LocationVia degli Scipioni, 243, 00192 Roma, Italy
CollaboratoresRossella Lanari, Inessa Garder
General ContractorEdilgero srl
Text description provided by the architects. The project for a Japanese restaurant in Rome is inspired by the walkways in the forest bordered by the succession of blacks and glossy orange-red wooden portals, which lead to the temples of Fushimi Inari in Kyoto, of which reproduces colors and suggestions.
Zen Sushi was the first Japanese restaurant to bring in Italy the Kaiten, the particular conveyor belt to serve freshly prepared sushi on colored saucers indicating prices. On the tenth anniversary of the restaurant in Rome the property wanted to give a new look. The design challenge was to create a space with a truly Japanese essence in a contemporary way recreating the suggestion of colors and materials of the temples of Kyoto.
The project is conceived as a process, a sequence of steps and direction changes, which gradually reveal the environments without closing the perspectives, invite you to explore the interior spaces. Dividers and walls formed by the close succession of hundreds of vertical elements of black wood lacquered from one meter up of glossy red-orange drive and mark the going throw, and red orange reflecting suspended ceilings identify the different areas of the hall, the sushi bar and the table rooms.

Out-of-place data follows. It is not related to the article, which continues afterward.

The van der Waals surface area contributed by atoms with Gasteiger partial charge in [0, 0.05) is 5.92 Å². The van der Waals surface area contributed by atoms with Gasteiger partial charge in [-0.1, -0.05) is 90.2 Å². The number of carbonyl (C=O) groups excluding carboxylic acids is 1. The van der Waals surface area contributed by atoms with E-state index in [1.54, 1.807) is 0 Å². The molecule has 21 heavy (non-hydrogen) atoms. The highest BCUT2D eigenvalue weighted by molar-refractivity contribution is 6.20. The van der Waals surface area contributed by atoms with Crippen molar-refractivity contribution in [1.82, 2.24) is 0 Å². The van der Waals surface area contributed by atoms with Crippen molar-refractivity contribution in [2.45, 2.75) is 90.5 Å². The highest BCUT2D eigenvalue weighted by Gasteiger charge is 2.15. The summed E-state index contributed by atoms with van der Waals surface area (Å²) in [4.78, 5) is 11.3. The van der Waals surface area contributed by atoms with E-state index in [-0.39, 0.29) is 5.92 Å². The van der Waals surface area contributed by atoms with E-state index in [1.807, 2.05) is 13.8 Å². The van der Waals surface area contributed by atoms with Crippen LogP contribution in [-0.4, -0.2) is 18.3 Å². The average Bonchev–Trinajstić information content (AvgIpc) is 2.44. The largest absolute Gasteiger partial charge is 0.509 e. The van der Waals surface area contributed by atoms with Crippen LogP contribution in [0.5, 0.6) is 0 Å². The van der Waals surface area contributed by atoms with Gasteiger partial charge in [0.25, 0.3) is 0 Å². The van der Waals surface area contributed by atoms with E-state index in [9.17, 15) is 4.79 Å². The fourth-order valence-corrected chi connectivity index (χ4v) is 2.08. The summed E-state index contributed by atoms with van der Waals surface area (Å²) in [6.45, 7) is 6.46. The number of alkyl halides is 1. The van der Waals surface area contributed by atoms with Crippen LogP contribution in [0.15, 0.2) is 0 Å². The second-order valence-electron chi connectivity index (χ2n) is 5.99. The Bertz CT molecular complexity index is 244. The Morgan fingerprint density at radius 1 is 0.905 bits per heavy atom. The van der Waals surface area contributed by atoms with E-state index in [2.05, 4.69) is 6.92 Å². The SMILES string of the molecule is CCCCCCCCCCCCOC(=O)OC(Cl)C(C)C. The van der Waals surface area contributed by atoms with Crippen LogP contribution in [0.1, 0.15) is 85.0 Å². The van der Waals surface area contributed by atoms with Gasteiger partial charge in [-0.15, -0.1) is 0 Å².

Suspended pvc lacquered ceilings the same color enphasize the visual perspectives and define the different areas of the entrance and waiting, the long bar sushibar with the Kaiten, and a small more intimate room in the bottom that can be reserved for private dinners.
Two rich black polished marble walls are the backdrop to the entrance area and the room with the tables where the marble wall continues along the staircase leading to the bathrooms downstairs, reflected on the opposite mirror walls that multiply the perspect of the space. The same marble with a brushed finish as worn by time are used for the reception desks and sushibar as massive quarry blocks resting on the floor, while a rice paper backlit wall underlines the central focus of the restaurant, the Kaiten and the open workstation of the sushi master.
Porcelain tile floors and matte black painted ceilings together with balck painted exposed air systems make the space container completely dark and neutral leaving out only the red orange backlit ceilings and the red orange walls hitten by a punctual lighting that makes them look like fiery, revealing multiple scenes in an environment where you can not perceive the involucre.